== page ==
Franklin Delano Roosevelt should have described Nov. 16, 1933, as a day that will live in infamy. As syndicated columnist Diana West notes in her splendid new book, "American Betrayal," that date marked the beginning of a sustained and odious practice of our government lying to us about the Russians. It appears that the Obama administration is determined to perpetrate a reprise of this practice. Call it "American Betrayal 2.0."
According to Ms. West, the betrayal syndrome began when FDR normalized relations with the Soviet Union on the basis of a written promise from the Kremlin not to subvert the United States. Of course, the Soviets lied. For years thereafter, so did our own government — with horrific effects — by insisting the Soviets were reliable friends and even wartime allies.
Does this sound familiar? Today, Team Obama is engaging in its own, serial and disastrous betrayals — from promising Americans that they can keep their health care to a deal that will allow Iran to keep its nuclear-weapons program. Two others regarding the Russians warrant special attention.
First, The New York Times reported on the 80th anniversary of the infamous normalization deal (without, of course, noting the irony) that the U.S. Department of State was beavering away at a new arrangement that would allow a half-dozen Russian facilities to be installed across the United States. Ostensibly, these sites would be used to help the Kremlin build out and operate its so-called Glonass satellite system, a counterpart to and competitor with America's Global Positioning System (GPS).
There are several things wrong with this picture. First, it is not clear why we would want to help the Russians compete with the GPS. Second, the practical effect of the Red Army having its own global positioning system is that it may make ours a more certain target in the event of any future hostilities between us, or perhaps even between the United States and Russian clients.
Then, there is the problem that Glonass signals may interfere with those controlling our GPS satellites, especially if the Russian ground stations are in proximity to the American ones. Another serious concern has to be precisely which electronic equipment the Russians will put into these facilities. Rep. Mike Rogers of Alabama, Republican chairman of the House Armed Services Strategic Forces subcommittee, recently wrote to three agency heads out of concern that, among other things, some of the gear might not actually be needed for Glonass, but be useful for espionage, electronic warfare or other activities inimical to our security.
According to The New York Times' report: "For the State Department, permitting Russia to build the stations would help mend the Obama administration's relationship with the government of President Vladimir V. Putin, now at a nadir because of Moscow's granting asylum to Mr. Snowden and its backing of President Bashar Assad of Syria."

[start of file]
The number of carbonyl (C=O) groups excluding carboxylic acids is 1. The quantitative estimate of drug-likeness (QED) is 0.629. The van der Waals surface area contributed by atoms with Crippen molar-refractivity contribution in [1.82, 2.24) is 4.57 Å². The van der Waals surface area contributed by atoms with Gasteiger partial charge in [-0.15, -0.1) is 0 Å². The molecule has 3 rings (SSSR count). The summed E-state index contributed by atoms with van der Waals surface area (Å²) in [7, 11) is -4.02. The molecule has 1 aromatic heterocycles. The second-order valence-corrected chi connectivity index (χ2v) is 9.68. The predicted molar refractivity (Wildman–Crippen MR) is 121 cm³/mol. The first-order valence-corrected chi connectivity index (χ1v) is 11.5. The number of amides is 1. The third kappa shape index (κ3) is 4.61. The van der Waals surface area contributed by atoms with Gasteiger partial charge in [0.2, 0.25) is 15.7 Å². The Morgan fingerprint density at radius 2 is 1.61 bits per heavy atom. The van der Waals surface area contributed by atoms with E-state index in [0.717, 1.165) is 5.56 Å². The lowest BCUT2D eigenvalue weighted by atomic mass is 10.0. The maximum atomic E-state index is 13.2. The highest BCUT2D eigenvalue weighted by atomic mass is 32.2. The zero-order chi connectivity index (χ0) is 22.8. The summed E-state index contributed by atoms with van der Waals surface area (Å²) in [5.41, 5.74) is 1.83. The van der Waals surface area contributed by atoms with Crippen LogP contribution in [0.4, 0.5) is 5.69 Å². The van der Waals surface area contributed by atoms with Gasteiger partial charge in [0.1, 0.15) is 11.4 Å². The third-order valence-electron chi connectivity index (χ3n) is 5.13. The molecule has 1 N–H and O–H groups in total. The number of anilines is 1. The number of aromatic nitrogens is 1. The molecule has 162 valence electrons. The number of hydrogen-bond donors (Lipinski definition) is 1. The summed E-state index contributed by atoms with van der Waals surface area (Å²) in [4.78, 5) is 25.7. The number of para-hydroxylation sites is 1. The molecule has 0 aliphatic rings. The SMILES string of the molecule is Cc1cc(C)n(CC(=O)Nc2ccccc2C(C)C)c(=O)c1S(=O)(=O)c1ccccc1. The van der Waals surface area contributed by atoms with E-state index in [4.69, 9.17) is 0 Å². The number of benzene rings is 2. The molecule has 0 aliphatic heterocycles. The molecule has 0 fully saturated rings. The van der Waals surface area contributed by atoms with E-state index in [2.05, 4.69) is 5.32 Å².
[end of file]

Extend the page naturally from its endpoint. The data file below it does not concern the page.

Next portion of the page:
It is a travesty, but in keeping with past betrayals of America, that our State Department — presumably, with White House approval — thinks that we need to make further concessions in response to bad behavior by the Kremlin. The outrageousness of such an idea is compounded by the fact that the folks in Foggy Bottom neglected to secure its approval from either the Defense Department or the intelligence community. Both are reportedly up in arms about it — as indeed they should be. Will they prevail, though?
At the same time, the Obama administration has another betrayal in the works. This one involves not only the nation as a whole, but several of its Democratic allies in the U.S. Senate.
It seems that Team Obama is intent on dismantling at least one squadron of 50 Minuteman III intercontinental ballistic missiles as its preferred approach to meeting the reductions in nuclear forces required by the seriously defective New START Treaty with Russia. A timeline provided to Congress indicates that in order for that to happen by the "treaty compliance date" of Feb. 5, 2018, the Air Force needs to begin the lengthy decommissioning process by launching an environmental-impact assessment next month.
This should be a shock to Sens. Max Baucus and Jon Tester of Montana and Mary L. Landrieu of Louisiana. They were assured by President Obama that the ICBM forces such as those located in Montana and commanded by the Global Strike Command in Louisiana would not be affected by New START. It was on the basis of such assurances that all three senators voted for that accord.
These legislators and their Senate colleagues from the other ICBM-basing states — Republican John Hoeven and Democrat Heidi Heitkamp of North Dakota, and Republicans Michael B. Enzi and John Barrasso of Wyoming — should take the lead in amending the National Defense Authorization Act scheduled to be considered on the Senate floor this week to ensure that, as the president promised, the land-based leg of our nuclear triad is not further weakened. That is especially advisable at a time when the Russians are aggressively beefing up their nuclear threat to this country and its allies.
America needs a reset, all right. It should feature not further concessions to the Russians, however, but an end to the betrayals of our people to the benefit of the Kremlin that have been perpetrated now for 80 years. No more.
Frank J. Gaffney Jr. was an assistant secretary of defense under President Reagan. He is president of the Center for Security Policy (SecureFreedom.org), a columnist for The Washington Times and host of the nationally syndicated program Secure Freedom Radio.